7 6 Assessing business benefits how to assess the business benefits Energy efficiency upgrades can yield a variety of benefits to the business. energy efficiency upgrades Benefits to the business include: Cost savings associated with energy consumption Reduced costs associated with water, materials consumption and waste management Reduced maintenance costs and downtime Improved productivity Enhanced brand and company profile The most obvious reason for adopting energy efficiency upgrades is to reduce the cost of energy consumption. However energy solutions, if investigated and implemented well, can hit multiple birds with one stone. They can create additional benefits for the business such as improving productivity or reducing the cost of labour. In many cases, businesses will find that these additional benefits often give bigger cost savings than those from the reduced energy consumption. The more benefits that can be identified and counted, the stronger is the business case for the upgrade. For example, installing a variable speed drive on a refrigeration compressor may reduce energy consumption and generate enough savings warrant a 3-year payback. However this particular upgrade does more than save energy it reduces maintenance costs (less wear-andtear on the compressor), prolongs equipment life (thereby saving on capital expenditure), and reduces the risk of compressor melt-down and disruptions to production all of these additional benefits beyond energy savings can be counted to the extent that the payback for the upgrade is more like years, making it easier for the business to justify.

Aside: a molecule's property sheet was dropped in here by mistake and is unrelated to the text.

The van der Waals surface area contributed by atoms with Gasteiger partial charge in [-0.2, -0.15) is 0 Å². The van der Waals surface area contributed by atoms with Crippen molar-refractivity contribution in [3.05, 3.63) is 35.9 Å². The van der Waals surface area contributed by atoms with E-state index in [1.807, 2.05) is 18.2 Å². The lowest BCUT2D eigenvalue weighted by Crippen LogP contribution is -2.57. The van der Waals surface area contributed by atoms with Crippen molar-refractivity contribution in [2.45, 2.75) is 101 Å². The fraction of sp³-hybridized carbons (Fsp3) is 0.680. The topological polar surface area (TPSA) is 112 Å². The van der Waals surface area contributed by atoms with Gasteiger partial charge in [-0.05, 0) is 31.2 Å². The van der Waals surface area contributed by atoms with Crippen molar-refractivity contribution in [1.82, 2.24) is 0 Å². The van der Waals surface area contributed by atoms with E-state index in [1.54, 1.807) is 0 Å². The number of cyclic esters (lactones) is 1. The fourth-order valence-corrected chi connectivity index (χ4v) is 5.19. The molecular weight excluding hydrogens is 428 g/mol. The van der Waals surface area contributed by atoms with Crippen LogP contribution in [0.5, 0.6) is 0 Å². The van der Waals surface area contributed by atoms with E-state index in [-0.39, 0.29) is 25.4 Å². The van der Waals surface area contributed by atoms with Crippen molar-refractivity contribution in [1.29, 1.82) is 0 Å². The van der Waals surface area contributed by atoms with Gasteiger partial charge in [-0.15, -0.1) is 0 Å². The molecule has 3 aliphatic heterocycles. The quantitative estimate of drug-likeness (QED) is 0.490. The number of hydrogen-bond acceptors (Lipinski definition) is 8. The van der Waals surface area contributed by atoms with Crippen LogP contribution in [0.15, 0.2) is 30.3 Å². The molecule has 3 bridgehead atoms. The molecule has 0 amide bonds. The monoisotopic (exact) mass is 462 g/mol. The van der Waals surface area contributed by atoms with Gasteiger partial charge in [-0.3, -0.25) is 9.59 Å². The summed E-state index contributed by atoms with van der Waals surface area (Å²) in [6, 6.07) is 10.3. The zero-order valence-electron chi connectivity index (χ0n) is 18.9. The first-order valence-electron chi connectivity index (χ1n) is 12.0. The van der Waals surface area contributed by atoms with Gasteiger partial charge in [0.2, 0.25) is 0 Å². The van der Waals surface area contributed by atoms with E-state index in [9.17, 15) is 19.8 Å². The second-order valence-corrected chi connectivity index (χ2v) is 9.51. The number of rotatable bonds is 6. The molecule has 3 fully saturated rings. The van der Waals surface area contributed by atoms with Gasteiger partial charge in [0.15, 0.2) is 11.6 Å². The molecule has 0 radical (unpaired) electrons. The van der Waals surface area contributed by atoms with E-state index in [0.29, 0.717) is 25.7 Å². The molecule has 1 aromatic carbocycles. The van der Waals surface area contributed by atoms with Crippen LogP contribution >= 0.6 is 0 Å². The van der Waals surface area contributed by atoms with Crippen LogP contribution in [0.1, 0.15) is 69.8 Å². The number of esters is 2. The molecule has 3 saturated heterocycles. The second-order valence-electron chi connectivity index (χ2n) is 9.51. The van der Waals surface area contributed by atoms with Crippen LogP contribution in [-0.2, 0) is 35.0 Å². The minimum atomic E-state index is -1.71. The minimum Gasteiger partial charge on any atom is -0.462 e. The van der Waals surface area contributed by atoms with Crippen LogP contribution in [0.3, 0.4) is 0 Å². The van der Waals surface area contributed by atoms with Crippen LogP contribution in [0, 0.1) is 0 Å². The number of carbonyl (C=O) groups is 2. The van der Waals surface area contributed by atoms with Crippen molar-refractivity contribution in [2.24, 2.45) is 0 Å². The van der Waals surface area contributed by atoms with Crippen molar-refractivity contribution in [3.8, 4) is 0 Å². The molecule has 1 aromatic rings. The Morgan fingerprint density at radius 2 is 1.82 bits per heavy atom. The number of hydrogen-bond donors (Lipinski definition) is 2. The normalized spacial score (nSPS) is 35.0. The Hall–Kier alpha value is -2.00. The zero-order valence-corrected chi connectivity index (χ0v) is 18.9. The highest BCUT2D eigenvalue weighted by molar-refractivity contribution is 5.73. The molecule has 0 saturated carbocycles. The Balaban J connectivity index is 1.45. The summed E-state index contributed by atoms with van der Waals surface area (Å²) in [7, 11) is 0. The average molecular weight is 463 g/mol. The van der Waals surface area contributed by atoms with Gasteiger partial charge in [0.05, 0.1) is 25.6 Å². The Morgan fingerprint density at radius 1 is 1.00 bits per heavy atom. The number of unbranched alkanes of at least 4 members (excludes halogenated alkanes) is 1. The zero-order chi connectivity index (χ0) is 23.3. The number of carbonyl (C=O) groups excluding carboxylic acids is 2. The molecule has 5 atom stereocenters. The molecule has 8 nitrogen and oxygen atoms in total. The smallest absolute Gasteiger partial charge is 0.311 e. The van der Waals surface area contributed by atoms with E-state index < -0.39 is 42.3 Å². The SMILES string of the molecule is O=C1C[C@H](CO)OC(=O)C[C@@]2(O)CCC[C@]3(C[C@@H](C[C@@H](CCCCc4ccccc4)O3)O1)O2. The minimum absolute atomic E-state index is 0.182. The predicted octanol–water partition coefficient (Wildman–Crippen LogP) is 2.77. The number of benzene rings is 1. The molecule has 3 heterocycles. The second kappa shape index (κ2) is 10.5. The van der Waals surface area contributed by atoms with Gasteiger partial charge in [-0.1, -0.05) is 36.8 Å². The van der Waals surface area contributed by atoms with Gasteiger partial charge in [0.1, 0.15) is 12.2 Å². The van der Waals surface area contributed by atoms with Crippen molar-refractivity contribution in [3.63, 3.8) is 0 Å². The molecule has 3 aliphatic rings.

8 7 Assessing business benefits Cost savings The most obvious benefit resulting from energy efficiency upgrades is reducing operational costs through reductions in energy (electricity, gas, and other fuels) consumption. energy cost savings Estimating cost savings associated with electricity consumption involves comparing the electricity consumption of the current equipment versus the new equipment to be installed. The exact process for calculating these savings depends on the equipment (refer to energy efficiency workbooks related to the relevant Technology Area), but generally savings can be calculated using the methods in Table 1. These are measured in the following ways: (Table 1) Ways of calculating cost savings. type of equipment Electricity Consumption of Current Equipment Electricity Consumption of New Equipment Total electricity consumption saved per year Estimated electricity cost savings per year Equipment Power Rating (PR) is measured in kw Equipment Efficiency (EE) is usually measured as a percentage or fraction; assume EE to be 1.0 unless otherwise specified by equipment supplier/specification sheet Running time (RT) per year (hrs/year) kwh: Electricity consumption $/kwh: Cost per unity of electricity consumed (note that this number can be found on your quarterly electricity bill) calculation method PR current x EE x RT = kwh current per year PR new x EE x RT = kwh new per year kwh current - kwh new = kwh saved ($)= kwh saved x $/kwh Replacing old manufacturing equipment with newer, more efficient equipment can not only reduce energy consumption. It can also reduce consumption of other resources related to the process, making the cost savings of such upgrades even more attractive. resource cost savings In some cases, these related savings can be even more significant than the energy savings. Take the following examples: Reducing refrigerant losses Installing a newer, more efficient refrigeration system may reduce the chance of refrigerant leakage common in older systems and Given that refrigerants have significantly increased in cost over the last few years (some as steep as 400%), reducing refrigerant leakage (or swapping greenhouseintensive refrigerants with lower CO 2 eq alternatives) may result in thousands of dollars of cost savings Reducing water losses in cooling towers Newer models of cooling towers significantly reduce the amount of wastewater created in the cooling process Reducing product wastage in ovens Newer types of ovens that allow for rapid cooling improve productivity and Further improve the quality of the product and Reduce the chance of product spoilage/wastage, resulting in significant cost savings in terms of materials and waste disposal Estimating cost savings associated with reduced materials consumption can be calculated based on the cost per unit of the materials or water reduced, such as: kg refrigerant saved based on the amount purchased for re-fills in the last 1-2 years x refrigerant cost (include forecasted cost increases) kl water savings Cost per unit of product saved (e.g. kg, litres, loaves etc.) as a result of reduced product spoilage